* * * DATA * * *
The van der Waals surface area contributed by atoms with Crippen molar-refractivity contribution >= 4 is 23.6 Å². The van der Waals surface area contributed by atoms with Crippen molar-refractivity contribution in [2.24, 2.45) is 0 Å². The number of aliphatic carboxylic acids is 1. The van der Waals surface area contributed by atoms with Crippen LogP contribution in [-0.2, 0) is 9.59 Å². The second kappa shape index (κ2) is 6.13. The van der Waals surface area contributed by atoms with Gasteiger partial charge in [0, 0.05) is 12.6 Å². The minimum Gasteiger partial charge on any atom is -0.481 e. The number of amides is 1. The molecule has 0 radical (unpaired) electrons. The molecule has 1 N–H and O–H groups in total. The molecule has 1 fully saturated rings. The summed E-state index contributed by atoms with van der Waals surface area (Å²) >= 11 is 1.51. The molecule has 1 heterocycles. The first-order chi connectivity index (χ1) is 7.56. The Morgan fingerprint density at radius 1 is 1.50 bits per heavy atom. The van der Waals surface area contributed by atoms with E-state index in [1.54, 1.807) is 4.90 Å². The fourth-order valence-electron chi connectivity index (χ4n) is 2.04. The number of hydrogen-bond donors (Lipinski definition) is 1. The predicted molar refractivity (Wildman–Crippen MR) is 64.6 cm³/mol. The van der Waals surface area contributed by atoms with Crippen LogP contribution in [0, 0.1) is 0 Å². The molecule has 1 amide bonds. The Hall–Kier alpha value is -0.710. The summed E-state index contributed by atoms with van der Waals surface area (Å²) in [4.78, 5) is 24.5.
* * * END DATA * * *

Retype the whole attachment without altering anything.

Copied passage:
The van der Waals surface area contributed by atoms with Crippen molar-refractivity contribution >= 4 is 23.6 Å². The van der Waals surface area contributed by atoms with Crippen molar-refractivity contribution in [2.24, 2.45) is 0 Å². The number of aliphatic carboxylic acids is 1. The van der Waals surface area contributed by atoms with Crippen LogP contribution in [-0.2, 0) is 9.59 Å². The second kappa shape index (κ2) is 6.13. The van der Waals surface area contributed by atoms with Gasteiger partial charge in [0, 0.05) is 12.6 Å². The minimum Gasteiger partial charge on any atom is -0.481 e. The number of amides is 1. The molecule has 0 radical (unpaired) electrons. The molecule has 1 N–H and O–H groups in total. The molecule has 1 fully saturated rings. The summed E-state index contributed by atoms with van der Waals surface area (Å²) >= 11 is 1.51. The molecule has 1 heterocycles. The first-order chi connectivity index (χ1) is 7.56. The Morgan fingerprint density at radius 1 is 1.50 bits per heavy atom. The van der Waals surface area contributed by atoms with E-state index in [1.54, 1.807) is 4.90 Å². The fourth-order valence-electron chi connectivity index (χ4n) is 2.04. The number of hydrogen-bond donors (Lipinski definition) is 1. The predicted molar refractivity (Wildman–Crippen MR) is 64.6 cm³/mol. The van der Waals surface area contributed by atoms with Crippen LogP contribution in [0, 0.1) is 0 Å². The molecule has 1 amide bonds. The Hall–Kier alpha value is -0.710. The summed E-state index contributed by atoms with van der Waals surface area (Å²) in [4.78, 5) is 24.5.